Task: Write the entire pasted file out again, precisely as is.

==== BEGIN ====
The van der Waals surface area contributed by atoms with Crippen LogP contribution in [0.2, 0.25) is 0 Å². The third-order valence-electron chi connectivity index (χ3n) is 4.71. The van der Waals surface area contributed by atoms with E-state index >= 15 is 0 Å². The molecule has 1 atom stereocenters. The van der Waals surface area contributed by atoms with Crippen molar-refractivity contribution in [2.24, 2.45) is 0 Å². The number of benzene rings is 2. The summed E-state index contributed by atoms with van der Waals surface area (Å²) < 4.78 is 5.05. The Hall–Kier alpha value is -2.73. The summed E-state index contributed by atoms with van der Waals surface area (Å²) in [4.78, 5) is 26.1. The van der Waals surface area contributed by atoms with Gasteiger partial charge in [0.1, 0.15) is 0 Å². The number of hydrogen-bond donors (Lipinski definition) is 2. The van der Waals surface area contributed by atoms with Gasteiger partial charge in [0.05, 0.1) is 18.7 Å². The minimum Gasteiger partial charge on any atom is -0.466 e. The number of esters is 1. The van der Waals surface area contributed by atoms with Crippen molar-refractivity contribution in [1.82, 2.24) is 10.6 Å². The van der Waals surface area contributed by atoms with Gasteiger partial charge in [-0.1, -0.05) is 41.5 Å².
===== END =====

The van der Waals surface area contributed by atoms with Crippen LogP contribution in [0.2, 0.25) is 0 Å². The third-order valence-electron chi connectivity index (χ3n) is 4.71. The van der Waals surface area contributed by atoms with E-state index >= 15 is 0 Å². The molecule has 1 atom stereocenters. The van der Waals surface area contributed by atoms with Crippen molar-refractivity contribution in [2.24, 2.45) is 0 Å². The number of benzene rings is 2. The summed E-state index contributed by atoms with van der Waals surface area (Å²) < 4.78 is 5.05. The Hall–Kier alpha value is -2.73. The summed E-state index contributed by atoms with van der Waals surface area (Å²) in [4.78, 5) is 26.1. The van der Waals surface area contributed by atoms with Gasteiger partial charge in [0.1, 0.15) is 0 Å². The number of hydrogen-bond donors (Lipinski definition) is 2. The van der Waals surface area contributed by atoms with Gasteiger partial charge in [0.05, 0.1) is 18.7 Å². The minimum Gasteiger partial charge on any atom is -0.466 e. The number of esters is 1. The van der Waals surface area contributed by atoms with Crippen molar-refractivity contribution in [1.82, 2.24) is 10.6 Å². The van der Waals surface area contributed by atoms with Gasteiger partial charge in [-0.1, -0.05) is 41.5 Å².